6. May citizens request copies of public records in any media available?

If an agency has the capability to provide copies of public records in different kinds of media (for example, in print or on computer disc), people requesting copies may choose to get copies in any and all the media available. People requesting copies of computer databases may be required to make their requests in writing. N.C.G.S. § 132-6.2(c)

 

7. May an agency charge fees for public records?

Government agencies may not charge fees for inspecting public records. Fees for certifying copies of public records are provided by law. However, unless otherwise provided by law, no public agency shall charge a fee for an uncertified copy of a public record that exceeds the actual cost to the public agency of making the copy. N.C.G.S. § 132-6.2(b)

 

8. Must a public agency provide information in verbal form?

The Public Records Law requires that government agencies permit people to inspect or get copies of information that is in recorded form. The law does not indicate that government agencies are required to provide information verbally to people who request it. N.C.G.S. § 132-6.2(e)

 

9. What about inspecting or getting copies of records that contain both public and confidential information?

Some records contain both public and confidential information. Government agencies may not refuse to permit inspection or to provide copies because public records contain some confidential information. Agencies must permit inspection and provide copies of the public, non-confidential parts of these records. N.C.G.S. § 132-6(c)

 

10. What are the remedies available if an agency refuses to release or disclose a public record?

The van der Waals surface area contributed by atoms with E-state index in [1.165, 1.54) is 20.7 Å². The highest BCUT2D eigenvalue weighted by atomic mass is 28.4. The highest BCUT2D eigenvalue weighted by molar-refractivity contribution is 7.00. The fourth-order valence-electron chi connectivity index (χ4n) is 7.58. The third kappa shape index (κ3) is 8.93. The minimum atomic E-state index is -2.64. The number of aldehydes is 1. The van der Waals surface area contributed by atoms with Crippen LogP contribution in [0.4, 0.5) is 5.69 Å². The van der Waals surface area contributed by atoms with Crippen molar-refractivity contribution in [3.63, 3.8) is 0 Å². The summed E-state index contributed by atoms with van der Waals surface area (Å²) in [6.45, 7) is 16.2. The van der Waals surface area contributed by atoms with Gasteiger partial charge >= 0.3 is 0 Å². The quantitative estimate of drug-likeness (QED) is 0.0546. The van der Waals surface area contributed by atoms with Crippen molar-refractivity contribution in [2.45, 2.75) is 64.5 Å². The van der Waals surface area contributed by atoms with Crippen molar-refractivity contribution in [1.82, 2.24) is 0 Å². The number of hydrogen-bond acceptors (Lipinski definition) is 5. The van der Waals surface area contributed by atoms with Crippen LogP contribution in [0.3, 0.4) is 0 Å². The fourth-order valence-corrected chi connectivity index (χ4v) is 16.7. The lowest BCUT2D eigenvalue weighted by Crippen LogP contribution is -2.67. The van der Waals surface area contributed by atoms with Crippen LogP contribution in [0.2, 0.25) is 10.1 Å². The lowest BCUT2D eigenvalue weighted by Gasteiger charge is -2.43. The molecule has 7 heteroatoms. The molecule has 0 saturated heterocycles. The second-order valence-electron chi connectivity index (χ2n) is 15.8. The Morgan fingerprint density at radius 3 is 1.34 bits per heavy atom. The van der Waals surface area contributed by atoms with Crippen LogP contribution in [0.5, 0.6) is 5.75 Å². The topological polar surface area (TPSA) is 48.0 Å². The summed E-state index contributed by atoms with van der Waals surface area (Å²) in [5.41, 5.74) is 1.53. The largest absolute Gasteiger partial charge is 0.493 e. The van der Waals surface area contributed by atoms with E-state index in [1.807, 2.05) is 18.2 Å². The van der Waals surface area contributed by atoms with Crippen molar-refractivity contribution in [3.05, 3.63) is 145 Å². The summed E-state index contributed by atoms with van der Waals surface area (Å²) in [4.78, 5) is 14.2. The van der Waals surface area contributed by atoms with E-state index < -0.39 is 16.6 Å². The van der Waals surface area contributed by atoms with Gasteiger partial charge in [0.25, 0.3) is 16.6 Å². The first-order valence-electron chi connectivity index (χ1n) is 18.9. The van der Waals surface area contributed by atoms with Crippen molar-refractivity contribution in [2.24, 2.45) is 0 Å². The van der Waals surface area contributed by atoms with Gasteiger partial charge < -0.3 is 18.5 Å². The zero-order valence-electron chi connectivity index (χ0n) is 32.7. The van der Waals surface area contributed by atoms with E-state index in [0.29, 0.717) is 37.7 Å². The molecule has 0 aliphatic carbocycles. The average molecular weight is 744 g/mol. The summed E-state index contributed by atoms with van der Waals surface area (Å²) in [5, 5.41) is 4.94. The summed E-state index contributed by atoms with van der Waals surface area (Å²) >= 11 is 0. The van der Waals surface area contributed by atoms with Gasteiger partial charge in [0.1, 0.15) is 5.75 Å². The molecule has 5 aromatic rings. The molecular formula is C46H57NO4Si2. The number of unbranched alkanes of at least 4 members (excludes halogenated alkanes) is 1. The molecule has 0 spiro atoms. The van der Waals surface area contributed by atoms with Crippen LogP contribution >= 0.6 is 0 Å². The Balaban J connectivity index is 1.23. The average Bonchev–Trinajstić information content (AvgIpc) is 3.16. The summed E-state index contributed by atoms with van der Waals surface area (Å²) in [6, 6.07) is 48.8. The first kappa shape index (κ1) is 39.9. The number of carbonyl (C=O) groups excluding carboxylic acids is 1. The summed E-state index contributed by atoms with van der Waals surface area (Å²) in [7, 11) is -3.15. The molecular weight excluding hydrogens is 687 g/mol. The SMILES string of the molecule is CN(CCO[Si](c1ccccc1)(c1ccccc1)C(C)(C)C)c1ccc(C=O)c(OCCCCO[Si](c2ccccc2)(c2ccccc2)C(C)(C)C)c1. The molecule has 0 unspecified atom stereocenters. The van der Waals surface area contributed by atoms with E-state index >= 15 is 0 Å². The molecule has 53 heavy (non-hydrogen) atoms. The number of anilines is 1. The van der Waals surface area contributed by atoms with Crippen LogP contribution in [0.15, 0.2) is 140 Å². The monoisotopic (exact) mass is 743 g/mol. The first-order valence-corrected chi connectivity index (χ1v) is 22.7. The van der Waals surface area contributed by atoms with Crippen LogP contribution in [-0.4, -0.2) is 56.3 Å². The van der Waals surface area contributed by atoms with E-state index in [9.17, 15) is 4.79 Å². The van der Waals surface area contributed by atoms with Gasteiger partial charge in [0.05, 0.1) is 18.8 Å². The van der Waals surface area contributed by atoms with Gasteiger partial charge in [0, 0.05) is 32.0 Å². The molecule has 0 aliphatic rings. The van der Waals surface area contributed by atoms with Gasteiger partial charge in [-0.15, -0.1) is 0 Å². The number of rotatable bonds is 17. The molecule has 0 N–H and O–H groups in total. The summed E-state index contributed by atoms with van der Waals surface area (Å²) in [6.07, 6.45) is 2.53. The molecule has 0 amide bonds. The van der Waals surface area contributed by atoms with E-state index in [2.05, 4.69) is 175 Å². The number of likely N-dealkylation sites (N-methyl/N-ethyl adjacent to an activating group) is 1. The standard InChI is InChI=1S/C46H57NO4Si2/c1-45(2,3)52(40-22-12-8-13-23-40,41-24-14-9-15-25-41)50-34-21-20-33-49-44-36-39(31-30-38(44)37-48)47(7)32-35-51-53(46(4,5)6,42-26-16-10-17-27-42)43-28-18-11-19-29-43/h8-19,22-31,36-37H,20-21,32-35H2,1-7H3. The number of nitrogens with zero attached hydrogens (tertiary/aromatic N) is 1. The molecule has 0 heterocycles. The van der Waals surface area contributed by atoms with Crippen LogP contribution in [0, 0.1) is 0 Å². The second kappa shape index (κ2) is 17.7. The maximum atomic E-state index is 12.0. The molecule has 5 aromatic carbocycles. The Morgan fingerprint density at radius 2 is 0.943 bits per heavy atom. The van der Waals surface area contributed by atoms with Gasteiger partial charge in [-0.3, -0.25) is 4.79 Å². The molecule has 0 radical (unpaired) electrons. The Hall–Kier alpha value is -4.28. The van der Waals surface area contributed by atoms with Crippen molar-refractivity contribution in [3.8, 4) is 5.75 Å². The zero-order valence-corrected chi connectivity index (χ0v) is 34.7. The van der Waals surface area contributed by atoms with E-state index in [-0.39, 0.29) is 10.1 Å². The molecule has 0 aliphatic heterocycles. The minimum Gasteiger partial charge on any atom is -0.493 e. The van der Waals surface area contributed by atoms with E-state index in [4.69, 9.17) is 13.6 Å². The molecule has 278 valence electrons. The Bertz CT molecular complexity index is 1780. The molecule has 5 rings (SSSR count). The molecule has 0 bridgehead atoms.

Any person who is denied access to public records for the purposes of inspection or examination, and any person who is denied copies of public records, may bring a civil action in court against the government agency or official who is denying access or copies.

Courts are required to set public records suits for immediate hearings and to give hearings of these cases priority over other cases. The court may order the agency to permit inspection or provide copies if the court determines that the person seeking the records is entitled to them. N.C.G.S. § 132-9

 

11. Are certain government records exempt from disclosure?

The public records law exempts certain types of records from required disclosure. The law says that records containing certain communications between attorneys and their government clients, state tax information (N.C.G.S. § 132-1.1), trade secrets (N.C.G.S. § 132-1.2), certain lawsuit settlements (N.C.G.S. § 132-1.3), criminal investigation records (N.C.G.S. § 132-1.4), and records about industrial expansion (N.C.G.S. § 132-6(d)), are not public records.

Several statutes regulate public disclosure of personnel information of government employees. Although some personnel information is public (for example, name, age, date of employment, current position, title, current salary, date of most recent salary or position assignment change, location of current assignment and the written notice of final termination decision) personnel files of state, county and municipal employees are generally confidential. See N.C.G.S. §§ 126-22, 153A-98, 160A-168, 115C-321, 115D-29, 122C-158, 130A-42, 131E-97.1, 162A-6.1. These rules apply to personnel information for applicants, current employees and former employees.

 

12. If records containing “criminal investigation” information are not public records, does that mean that all law enforcement records are confidential?

N.C.G.S. § 132-1.4 (a) states that records of criminal investigations conducted by public law enforcement agencies or records of criminal intelligence information compiled by public law enforcement agencies are not public records. However, unless otherwise prohibited by law, certain information collected by public law enforcement agencies is public record as defined by the Public Records Law.

For example, the time, date, location and the nature of an apparent violation of the law reported to a public law enforcement agency, and the name, sex, age, address, employment and alleged violation of law of a person arrested, charged or indicted are public information. N.C.G.S. §132-1.4 (c) (1) & (2)